The Notes of his life

For nearly two hours Umbayee (P.A. Ibrahim) regaled a small audience at a hotel in Kochi. He sang his heart out. He moved to the lobby when he overheard the manager, who was not all that keen to have him on board, say, "He has a wonderful voice and sings well too. But he has the looks of a criminal." Umbayee remembers saying to himself, "Sir, not just the looks, I’m a criminal."

Life was a long struggle for Umbayee. A tough childhood, constant conflict with his father who did not approve of his interest in music, poverty – Umbayee was drawn into the vortex of crime. Smuggling watches, perfumes and such stuff in return for US dollars, drinking away his woes, he was being sucked into the slush though music was always there around him.

The story of Umbayee’s life is unravelled in all honesty in his biography titles Ragam Bhairavi, which will be released at a function to be held at the Kerala Fine Arts Hall on August 21 at 6 p.m.

"Sometime in 2005 my story squeezed into 42 pages appeared in a Malayalam magazine. Really I don’t think my story is worth telling anyone outside. But this happened. It was an interview that got a tremendous response. That’s when publishers came forward with the suggestion of turning my life’s experiences into a book," says Umbayee.

It took nearly six years to complete. "This happened because of various reasons. This narration and writing down happened only when I was free. Then when the draft was ready I thought the language was not mine. My friend Hameed P.E. also felt the same. We decided to rewrite in a language that was truthful, intimate. Hameed assisted in the writing. That’s why it took all these years."

The book records faithfully Umbayee’s life, from his childhood, playing the tabla, listening to music and playing for programmes on the sly to popularising Malayalam ghazals that has made him what he his today.

It was filmmaker John Abraham who first used the name Umbayee in the titles of his film Amma Ariyan, in which he acted and his voice was used. He composed one song, Urangaan urangaan nee…’ for the film Novel that is his brief tryst with films.

"When I read my story frankly I cried. God was so kind to me. People have been there in crucial phases of life helping forward, people whom I had not met before. I firmly believe that an artiste and art is for the society. Had it not been for the society I would not have survived."

There are poignant moments in the book that Umbayee narrates with no filter. Like the one when his daughter spotted him as he walked past the Fatima Girls High School at Fort Kochi. "My eldest daughter Shailaja asked me the next day if I had walked past the school. I shook my head. She looked at sme straight in my face and said that her friends told her that he was drunk and swaying from side to side. That really hit me hard. I stopped drinking."

Mattancherry, Umbayee’s hometown, was a huge influence on Umbayee. "There was music all around. You only had to find it. There were singers like Mehboob bhai (H. Mehboob), Dasettan (K.J. Yesudas) who were inspiration for a whole generation. My biggest blessing was being able to play the tabla for Mehboob bhai. I also got to listen to numerous legendary musicians. One performance that I can never forget is Pandit Ravi Shankar and Ustad Allah Rakha ‘live.’ That’s when I realised to stop playing the tabla and there was so much to learn."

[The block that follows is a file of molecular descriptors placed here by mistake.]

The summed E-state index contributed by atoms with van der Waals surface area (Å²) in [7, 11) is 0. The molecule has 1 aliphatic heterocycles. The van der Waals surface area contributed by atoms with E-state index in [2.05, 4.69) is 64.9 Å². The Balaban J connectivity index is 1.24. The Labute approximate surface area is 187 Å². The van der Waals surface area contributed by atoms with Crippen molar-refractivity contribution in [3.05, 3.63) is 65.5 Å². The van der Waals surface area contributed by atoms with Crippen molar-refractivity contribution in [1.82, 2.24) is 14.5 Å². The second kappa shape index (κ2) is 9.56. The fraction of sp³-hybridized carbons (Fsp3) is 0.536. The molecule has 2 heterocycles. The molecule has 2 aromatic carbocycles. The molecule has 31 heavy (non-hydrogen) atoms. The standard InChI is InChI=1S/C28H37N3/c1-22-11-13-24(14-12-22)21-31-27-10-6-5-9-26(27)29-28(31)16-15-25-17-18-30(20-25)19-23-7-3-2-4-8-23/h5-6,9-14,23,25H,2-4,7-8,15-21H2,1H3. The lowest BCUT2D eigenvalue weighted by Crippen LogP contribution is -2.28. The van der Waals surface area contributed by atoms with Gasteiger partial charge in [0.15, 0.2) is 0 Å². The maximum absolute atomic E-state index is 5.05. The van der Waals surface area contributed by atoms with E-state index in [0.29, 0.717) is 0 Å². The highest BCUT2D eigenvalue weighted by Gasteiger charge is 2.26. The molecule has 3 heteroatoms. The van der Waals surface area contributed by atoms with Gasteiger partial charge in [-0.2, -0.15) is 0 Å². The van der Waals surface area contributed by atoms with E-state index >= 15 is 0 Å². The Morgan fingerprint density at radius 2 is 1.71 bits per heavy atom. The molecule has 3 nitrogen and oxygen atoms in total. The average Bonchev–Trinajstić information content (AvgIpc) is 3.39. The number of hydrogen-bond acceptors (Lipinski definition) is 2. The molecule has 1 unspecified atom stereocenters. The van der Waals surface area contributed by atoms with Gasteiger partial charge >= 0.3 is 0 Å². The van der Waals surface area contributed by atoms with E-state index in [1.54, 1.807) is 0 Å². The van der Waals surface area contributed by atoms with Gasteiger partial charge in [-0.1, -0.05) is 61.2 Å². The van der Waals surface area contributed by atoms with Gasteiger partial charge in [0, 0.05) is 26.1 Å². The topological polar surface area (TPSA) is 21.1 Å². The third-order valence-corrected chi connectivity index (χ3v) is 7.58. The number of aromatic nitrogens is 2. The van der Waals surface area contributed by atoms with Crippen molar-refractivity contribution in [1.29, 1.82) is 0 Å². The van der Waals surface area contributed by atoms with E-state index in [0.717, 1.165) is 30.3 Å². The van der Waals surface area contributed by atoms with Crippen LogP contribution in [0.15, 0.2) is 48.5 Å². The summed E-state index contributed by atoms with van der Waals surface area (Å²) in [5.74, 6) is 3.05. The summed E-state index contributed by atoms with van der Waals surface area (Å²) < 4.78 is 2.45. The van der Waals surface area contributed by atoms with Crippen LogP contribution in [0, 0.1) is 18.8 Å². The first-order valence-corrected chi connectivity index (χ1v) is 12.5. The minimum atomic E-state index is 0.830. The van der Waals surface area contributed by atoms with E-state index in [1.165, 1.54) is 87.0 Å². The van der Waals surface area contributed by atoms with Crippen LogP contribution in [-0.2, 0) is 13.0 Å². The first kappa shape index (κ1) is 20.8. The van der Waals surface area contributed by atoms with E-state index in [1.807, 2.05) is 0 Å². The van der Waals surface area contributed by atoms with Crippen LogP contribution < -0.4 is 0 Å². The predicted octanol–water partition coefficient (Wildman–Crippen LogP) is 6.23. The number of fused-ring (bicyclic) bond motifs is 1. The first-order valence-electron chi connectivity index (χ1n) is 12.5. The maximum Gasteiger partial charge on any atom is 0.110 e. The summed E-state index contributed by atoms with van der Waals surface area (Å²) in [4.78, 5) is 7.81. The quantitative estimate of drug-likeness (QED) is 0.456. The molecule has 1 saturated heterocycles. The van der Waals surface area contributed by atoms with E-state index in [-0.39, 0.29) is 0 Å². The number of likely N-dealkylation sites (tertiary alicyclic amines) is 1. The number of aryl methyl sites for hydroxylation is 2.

Umbayee’s Bombay days after being packed off as a trainee electrician when he did not know the difference between ‘AC and DC’ forms a major chunk of the book. The city changed his life. "It was here that I met my guru, Ustad Mujawar Ali Khan. I don’t know what made him accept me as his disciple. My guru was a sort of wandering minstrel, here today gone to tomorrow to some dargah."

For nearly seven interrupted years Umbayee studied music from Mujawar Ali Khan. "In between, I used to come home. Smuggling helped finance those trips. Then one day my guru left Bombay never to come back. I still don’t know what happened to him."

Life in Kochi struggling to make ends meet was again a challenge. He sang in a hotel, worked as laundry manager and also kept singing. It was during this phase that he brought out his first album, Aadab that had nine of Hasrat Jaipuri’s Urdu ‘shers.’ He has since then released 19 more.

The idea of Malayalam ghazals was born after a successful programme in New Delhi. It was not easy as most of established poets were not willing to give their poems to an unknown singer. "That was when a waiter at the hotel where I worked told me about Venu V. Desom. We met and that was how my first Malayalam album, Pranamam came about."

There was no looking back for Umbayee. Poets like ONV Kurup, Yusufali Kecheri, and Sachidanandan have lent their poems, his albums have hit the mark, and his mehfils are a huge draw everywhere.

"All that I’m doing now telling my audience something which greats like Mehdi Hassan and Jagjit Singh did in Urdu and Hindi. I’m simply putting all that into Malayalam. If there is one message in my life it is how music or the arts can lift a person when he has plunged to the depths. There is so much life in our music that needs to be explored. And if there is one dream it is to set up an institution for Hindustani music," says Umbayee.

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Printable version | Mar 7, 2021 7:46:16 PM |

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